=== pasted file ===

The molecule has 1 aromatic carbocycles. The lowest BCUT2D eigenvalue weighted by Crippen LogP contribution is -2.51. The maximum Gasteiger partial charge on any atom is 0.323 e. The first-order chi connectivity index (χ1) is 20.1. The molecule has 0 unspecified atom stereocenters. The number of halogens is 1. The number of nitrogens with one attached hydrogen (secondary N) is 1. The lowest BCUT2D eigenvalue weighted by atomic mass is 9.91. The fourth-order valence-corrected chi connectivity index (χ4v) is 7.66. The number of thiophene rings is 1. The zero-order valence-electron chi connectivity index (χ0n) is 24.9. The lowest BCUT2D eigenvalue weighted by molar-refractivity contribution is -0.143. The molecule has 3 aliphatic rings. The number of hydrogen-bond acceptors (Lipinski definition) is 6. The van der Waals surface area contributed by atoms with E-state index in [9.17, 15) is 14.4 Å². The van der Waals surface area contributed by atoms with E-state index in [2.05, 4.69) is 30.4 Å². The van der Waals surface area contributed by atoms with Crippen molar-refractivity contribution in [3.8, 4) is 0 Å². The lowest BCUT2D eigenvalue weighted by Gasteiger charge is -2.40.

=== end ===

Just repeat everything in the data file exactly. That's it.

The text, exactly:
The molecule has 1 aromatic carbocycles. The lowest BCUT2D eigenvalue weighted by Crippen LogP contribution is -2.51. The maximum Gasteiger partial charge on any atom is 0.323 e. The first-order chi connectivity index (χ1) is 20.1. The molecule has 0 unspecified atom stereocenters. The number of halogens is 1. The number of nitrogens with one attached hydrogen (secondary N) is 1. The lowest BCUT2D eigenvalue weighted by atomic mass is 9.91. The fourth-order valence-corrected chi connectivity index (χ4v) is 7.66. The number of thiophene rings is 1. The zero-order valence-electron chi connectivity index (χ0n) is 24.9. The lowest BCUT2D eigenvalue weighted by molar-refractivity contribution is -0.143. The molecule has 3 aliphatic rings. The number of hydrogen-bond acceptors (Lipinski definition) is 6. The van der Waals surface area contributed by atoms with E-state index in [9.17, 15) is 14.4 Å². The van der Waals surface area contributed by atoms with E-state index in [2.05, 4.69) is 30.4 Å². The van der Waals surface area contributed by atoms with Crippen molar-refractivity contribution in [3.8, 4) is 0 Å². The lowest BCUT2D eigenvalue weighted by Gasteiger charge is -2.40.